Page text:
Canada’s men began their World Cup qualifying campaign a year ago this week – in an empty stadium in Florida, during one of COVID’s grim peaks, with a win over Bermuda. So much literal and psychological distance has been covered by this team since then, it’s hard to remember every step along the way. But that’s how this incredible journey began: in silence, in darkness.
Now there is no shortage of sound and light. Canada are set to play their 18th qualifying game and remain somewhat unbeaten and atop the CONCACAF qualifying standings, having picked up wins over favorites Mexico, USA and Panama. A victory against Costa Rica on Thursday night, and Canada will go to Qatar, its first men’s World Cup since 1986.
One more win and another journey begins.
“I don’t think anyone wants this to end,” head coach John Herdman said on Wednesday ahead of the game at the Estadio Nacional, where vendors have been set up next to traffic jams selling strings of red shirts. from Costa Rica, more than 48 hours. before the opening whistle. “We really enjoyed the experience.”
Well, maybe not the whole experience. Those hazy beginnings took place on the less glamorous fringes of football. After four victories in the opening phase, Canada’s men had to face Haiti twice, home and away, just to gain entry into the final phase, called Octogonale, let alone try to win it. .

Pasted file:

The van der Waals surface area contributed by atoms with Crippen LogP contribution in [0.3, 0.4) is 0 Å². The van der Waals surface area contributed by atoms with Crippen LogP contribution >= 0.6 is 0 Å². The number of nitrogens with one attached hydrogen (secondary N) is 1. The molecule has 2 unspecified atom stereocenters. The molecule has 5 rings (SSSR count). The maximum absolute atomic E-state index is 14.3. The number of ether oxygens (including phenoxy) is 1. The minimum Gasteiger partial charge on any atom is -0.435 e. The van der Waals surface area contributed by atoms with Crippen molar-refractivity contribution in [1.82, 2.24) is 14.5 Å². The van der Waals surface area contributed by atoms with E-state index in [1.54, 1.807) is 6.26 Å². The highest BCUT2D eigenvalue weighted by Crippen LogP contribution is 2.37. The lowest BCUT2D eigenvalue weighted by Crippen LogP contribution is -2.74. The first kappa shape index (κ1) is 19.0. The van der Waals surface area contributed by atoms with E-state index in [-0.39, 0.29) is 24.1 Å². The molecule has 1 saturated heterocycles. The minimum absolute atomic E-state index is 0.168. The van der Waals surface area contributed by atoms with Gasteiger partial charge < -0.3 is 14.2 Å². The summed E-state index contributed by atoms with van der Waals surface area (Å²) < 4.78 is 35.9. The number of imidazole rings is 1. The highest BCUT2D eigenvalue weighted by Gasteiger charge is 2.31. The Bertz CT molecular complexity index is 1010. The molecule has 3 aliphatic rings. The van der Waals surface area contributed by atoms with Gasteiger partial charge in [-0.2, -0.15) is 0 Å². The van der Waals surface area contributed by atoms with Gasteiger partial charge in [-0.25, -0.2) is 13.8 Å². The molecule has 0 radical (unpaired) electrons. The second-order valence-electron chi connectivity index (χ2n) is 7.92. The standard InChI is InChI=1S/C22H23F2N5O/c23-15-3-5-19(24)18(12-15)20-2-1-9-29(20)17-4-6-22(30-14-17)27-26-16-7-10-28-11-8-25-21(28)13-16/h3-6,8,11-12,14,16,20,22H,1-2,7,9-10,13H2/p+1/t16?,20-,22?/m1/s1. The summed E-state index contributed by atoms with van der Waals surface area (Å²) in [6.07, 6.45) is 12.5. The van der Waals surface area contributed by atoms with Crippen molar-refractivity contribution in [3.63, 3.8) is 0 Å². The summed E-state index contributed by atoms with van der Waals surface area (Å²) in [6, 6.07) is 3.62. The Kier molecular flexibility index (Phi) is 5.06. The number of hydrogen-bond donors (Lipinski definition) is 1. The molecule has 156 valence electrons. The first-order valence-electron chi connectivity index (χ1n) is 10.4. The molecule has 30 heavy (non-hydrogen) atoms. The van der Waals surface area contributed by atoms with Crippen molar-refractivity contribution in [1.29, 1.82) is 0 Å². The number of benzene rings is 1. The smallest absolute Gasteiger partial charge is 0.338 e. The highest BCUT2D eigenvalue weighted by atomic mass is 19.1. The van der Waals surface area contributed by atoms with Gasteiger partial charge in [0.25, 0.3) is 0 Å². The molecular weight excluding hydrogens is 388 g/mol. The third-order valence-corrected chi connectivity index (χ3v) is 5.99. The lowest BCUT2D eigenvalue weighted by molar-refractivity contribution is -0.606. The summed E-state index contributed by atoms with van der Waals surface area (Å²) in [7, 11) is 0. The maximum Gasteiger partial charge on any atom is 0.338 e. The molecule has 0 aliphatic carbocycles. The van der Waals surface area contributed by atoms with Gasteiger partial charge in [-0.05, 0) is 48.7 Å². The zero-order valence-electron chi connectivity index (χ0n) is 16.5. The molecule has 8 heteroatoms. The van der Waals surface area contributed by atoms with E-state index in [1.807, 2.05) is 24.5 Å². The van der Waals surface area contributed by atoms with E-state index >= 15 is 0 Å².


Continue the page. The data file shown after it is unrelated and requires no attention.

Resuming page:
WATCH | Canada vs Costa Rica preview:
“If I had asked you if I liked it as I walked into the stadium in Haiti? No,” Herdman said with a laugh. “But when you look back, there were some incredible moments that shaped the team.”
Alphonso Davies’ astonishing solo effort against Panama in front of a frenzied Toronto crowd last October first captured the national imagination. Victories over Costa Rica and Mexico on frozen ground in Edmonton in November saw this team melt in a much hotter spotlight. Earning maximum points in the previous qualifying window, including a 2-0 American dominance on a January day under blue skies in Hamilton, made Canada an almost certain bet to go to Qatar.
Will the men secure their spot with a win here? (A tie or even a loss could suffice depending on the results of other games that night, including the United States going to Mexico and Panama hosting Honduras, but Herdman made it clear to his players that they had to focus entirely on themselves. Game.)
Historically, little has separated the two camps. Costa Rica are a difficult team to play at home, at altitude and The Ticos are still in the qualifying mix, with everything to play for. The game in Edmonton was nervous, physical and tight despite the supposed cold weather advantage for the Canadians. The Costa Ricans fought hard before finally having to accept a 1-0 defeat. Here they will fight harder.
WATCH | Canada beats Costa Rica in Edmonton:
But before virtually every game the Canadiens have played in this remarkable year, a similar case could be made against them. When a team hasn’t been to a World Cup for nearly four decades, there’s an easy way to counter any optimistic argument. Qualifying seemed nearly impossible on that night in Florida. The road ahead was so long and the history of failure longer.
Nothing from the past mattered. A new, happier story for Canada has been written, one unlikely outcome after unlikely outcome.
“You start to believe that anything can happen,” Herdman said. When he took over this team in 2018, it was ranked 94th in the world by FIFA, one place above the Faroe Islands, and 10th in CONCACAF, behind even Curaçao and Trinidad and Tobago. Today, Canada ranks 33rd in the world, its highest ever, and sits several rungs closer to the top when it comes to big stories in world sport.
The impossible now seems inevitable.
“We have Costa Rica sitting right in front of us,” Herdman said. “Let’s do it.”
WATCH | Meet Team Canada: